Buried Under Books

Category: Fiction


REVIEW: ‘a suitable lie’ by Michael J Malone

There are some secrets you should never keep. When widower and single father Andy Boyd meets Anna, he can’t believe his luck. When he ends up in hospital on his wedding night, Andy refuses to see this as a warning sign and enters a world of lies that may cost him everything. What’s it about? […]

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REVIEW: ‘The Nightmare Place’ by Steve Mosby

Are you the person you want to be? While Steve Mosby’s ‘The Nightmare Place’ is primarily a crime thriller focused on the hunt to catch a violent serial offender, it has quite a strong tilt towards self judgement and self assessment, which I found interesting. DI Zoe Dolan could have turned into a criminal herself, […]

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REVIEW: ‘things in jars’ by Jess Kidd

Victorian gothic: possibly my favourite genre. Here, Jess Kidd creates a darkly poetic and watery tale. At it’s heart: Bridie Devine, formerly a resurrectionist’s girl, then a medic’s trusted extra hands, and finally a private detective with a penchant for mind altering blends of tobacco and the odd nip of Madeira. I felt like I […]

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REVIEW: ‘The Lies We Told’ by Camilla Way

‘At first I mistook the severed head for something else. It wasn’t until I was very close that I realised it was Lucy.’ I do love an effective opening sentence, and my word this one grabbed me. To my delight, the words and chapters that followed were equally compelling, and all of a sudden it […]

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REVIEW: ‘Blood Symmetry’ by Kate Rhodes

Forensics and psychological profiling are probably my favourite crime fiction elements. Kate Rhodes uses both effectively to create a fast paced and rather gruesome tale in ‘Blood Symmetry’, her fifth novel in her popular Alice Quentin series. What’s it about? Clare Riordan is out running with her son, Mikey, one morning when they are both […]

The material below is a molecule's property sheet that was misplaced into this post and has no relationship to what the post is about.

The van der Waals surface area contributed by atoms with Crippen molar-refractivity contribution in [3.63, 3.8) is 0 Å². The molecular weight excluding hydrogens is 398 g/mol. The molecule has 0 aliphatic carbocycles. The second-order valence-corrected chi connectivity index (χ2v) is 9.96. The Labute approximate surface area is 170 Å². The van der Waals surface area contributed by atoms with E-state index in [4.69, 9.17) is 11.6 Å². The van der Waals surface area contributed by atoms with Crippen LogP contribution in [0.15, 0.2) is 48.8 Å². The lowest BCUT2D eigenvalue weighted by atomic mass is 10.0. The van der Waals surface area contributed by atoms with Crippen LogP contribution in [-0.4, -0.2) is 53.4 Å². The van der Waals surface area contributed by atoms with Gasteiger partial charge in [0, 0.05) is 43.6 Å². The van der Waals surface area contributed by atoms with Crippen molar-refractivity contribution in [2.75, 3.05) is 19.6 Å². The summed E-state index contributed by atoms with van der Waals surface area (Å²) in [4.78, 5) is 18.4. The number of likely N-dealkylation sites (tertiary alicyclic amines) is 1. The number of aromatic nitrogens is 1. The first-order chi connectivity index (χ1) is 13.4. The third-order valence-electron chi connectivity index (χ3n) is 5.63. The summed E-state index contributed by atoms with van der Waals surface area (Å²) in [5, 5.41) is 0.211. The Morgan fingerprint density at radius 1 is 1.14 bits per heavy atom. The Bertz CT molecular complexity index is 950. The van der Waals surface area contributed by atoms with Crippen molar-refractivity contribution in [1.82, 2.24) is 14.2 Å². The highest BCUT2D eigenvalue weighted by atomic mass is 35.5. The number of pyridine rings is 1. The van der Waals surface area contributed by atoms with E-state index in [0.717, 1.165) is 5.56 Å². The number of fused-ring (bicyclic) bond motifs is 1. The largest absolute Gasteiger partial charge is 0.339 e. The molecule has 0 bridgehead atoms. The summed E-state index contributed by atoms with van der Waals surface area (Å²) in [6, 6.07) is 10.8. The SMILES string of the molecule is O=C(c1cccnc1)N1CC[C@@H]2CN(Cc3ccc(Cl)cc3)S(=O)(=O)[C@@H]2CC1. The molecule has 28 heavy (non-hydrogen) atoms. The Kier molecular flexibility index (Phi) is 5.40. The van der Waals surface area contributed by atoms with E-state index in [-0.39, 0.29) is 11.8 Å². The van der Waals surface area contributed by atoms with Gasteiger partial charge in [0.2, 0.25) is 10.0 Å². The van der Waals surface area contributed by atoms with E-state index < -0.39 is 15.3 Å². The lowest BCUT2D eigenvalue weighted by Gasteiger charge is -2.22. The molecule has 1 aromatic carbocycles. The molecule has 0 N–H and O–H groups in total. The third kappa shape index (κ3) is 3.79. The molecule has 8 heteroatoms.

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REVIEW: ‘the disappearance of Emily Marr’ by Louise Candlish

Louise Candlish is a thoroughly contemporary author. In this, her ninth book, she explores the awful impact of trial by media after a woman’s adultery leads to tragedy. I was really looking forward to reading this, having previously read and enjoyed Candlish’s later novels, ‘The Swimming Pool‘ and ‘The Sudden departure of the Frasers’, and […]

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REVIEW: ‘The Night of Fear’ by Moray Dalton

How do young lovers snatch time together in the 1930s? They play hide and seek, of course. But as a Christmas gathering in a great country house reaches its peak, one such game will result in murder, the unravelling of long hidden secrets and, potentially, a grave miscarriage of justice. What’s it about? When the […]

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REVIEW: ‘Dead Opposite the Church’ by Francis Vivian

Dead Opposite the Church The factual title gives you a feel for how this crime novel will develop: facts are followed by facts and little intuition is needed to connect them, which is just as well, as our main protagonist is rather short on intuition… What’s it about? Edward Packman ran his weekly newspaper as […]

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REVIEW: ‘Who Killed Dick Whittington?’ by E. & M. A. Radford

Puzzle fans rejoice: DI Manson is on the case. As part of their ongoing mission to revive excellent but neglected authors, Dean Street Press are reissuing some of the most entertaining golden age crime fiction. ‘Who Killed Dick Whittington’ (written by husband and wife writing team E. & M. A. Radford) is indeed a classic […]

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REVIEW: ‘The After Wife’ by Cass Hunter

‘I thought that love would last forever. I was wrong.’ So wrote Auden in his beautiful and haunting poem, ‘Funeral Blues’. But, what if it could? In these digital days of iPhones, iPads and iWatches, how far away are we from the possibility of an iRachel? Cass Hunter explores longing, loss, love and, erm, the […]

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